A tiny castle looks over the kingdom of Lake Chelan. It perches on a rocky outcrop just above the water, with a steep cliff-hill behind it. Like all good castles, you find yourself wondering how they managed to build it—all the materials brought in across the water and hauled up to that outcrop, construction cramped into that tiny space. Everything about it looks like a mystery.
This isn’t “a house that kind of looks like a castle.” This thing is a column of genuine stone walls capped by a conical roof. It has arched windows and even buttresses. And it is tiny. The two-story, one-bedroom castle totals just 288 square feet. It’s more a keep, really.
This miniature Medieval throwback begs the question: Why live in a tiny home when you can live in a tiny castle? Well, amenities, for one. True to form, this castle lacks heat or running water. (It does, however, break from tradition with carpet and linoleum.)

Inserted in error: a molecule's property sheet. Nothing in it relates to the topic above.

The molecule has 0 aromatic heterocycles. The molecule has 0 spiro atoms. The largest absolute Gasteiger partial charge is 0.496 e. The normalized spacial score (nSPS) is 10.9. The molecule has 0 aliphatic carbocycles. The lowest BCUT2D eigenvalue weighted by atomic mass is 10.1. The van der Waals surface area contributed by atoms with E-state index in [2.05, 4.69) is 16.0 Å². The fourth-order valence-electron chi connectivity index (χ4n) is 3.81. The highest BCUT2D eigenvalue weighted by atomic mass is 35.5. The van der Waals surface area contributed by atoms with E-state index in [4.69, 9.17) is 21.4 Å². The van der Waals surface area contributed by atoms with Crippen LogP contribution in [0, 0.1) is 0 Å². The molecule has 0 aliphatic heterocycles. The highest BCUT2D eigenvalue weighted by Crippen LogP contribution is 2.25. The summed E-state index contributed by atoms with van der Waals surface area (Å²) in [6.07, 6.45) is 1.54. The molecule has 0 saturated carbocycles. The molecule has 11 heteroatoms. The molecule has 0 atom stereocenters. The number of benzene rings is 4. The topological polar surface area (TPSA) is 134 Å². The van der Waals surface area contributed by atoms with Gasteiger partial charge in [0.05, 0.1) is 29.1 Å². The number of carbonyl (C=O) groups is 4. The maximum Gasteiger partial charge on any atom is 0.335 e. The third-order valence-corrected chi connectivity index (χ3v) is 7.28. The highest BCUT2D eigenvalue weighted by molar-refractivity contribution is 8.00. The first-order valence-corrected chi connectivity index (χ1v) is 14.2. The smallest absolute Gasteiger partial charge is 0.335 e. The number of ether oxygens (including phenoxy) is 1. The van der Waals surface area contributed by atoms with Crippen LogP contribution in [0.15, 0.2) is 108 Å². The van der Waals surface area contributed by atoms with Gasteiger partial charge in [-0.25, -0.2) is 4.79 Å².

It also rejects modern modes of transportation like roads. The only way to access this castle is by boat, and once you voyage over there, you feel as if you’ve left the 21st century. There are no visible neighbors, no power lines—just a dock and, of course, beautiful nature on all sides.
Surprisingly, the castle of Lake Chelan wasn’t built in the era of William the Conqueror or Charlemagne. It’s a 2004 construction. My guess is that a local built this castle as a place to picnic or stay the night on long fishing trips or boating outings. But that’s not exactly romantic, so if I owned the place, I might stretch the truth a little. I’d play up the mystery, and maybe hint at a lost Spanish explorer and an ancient, tiny kingdom.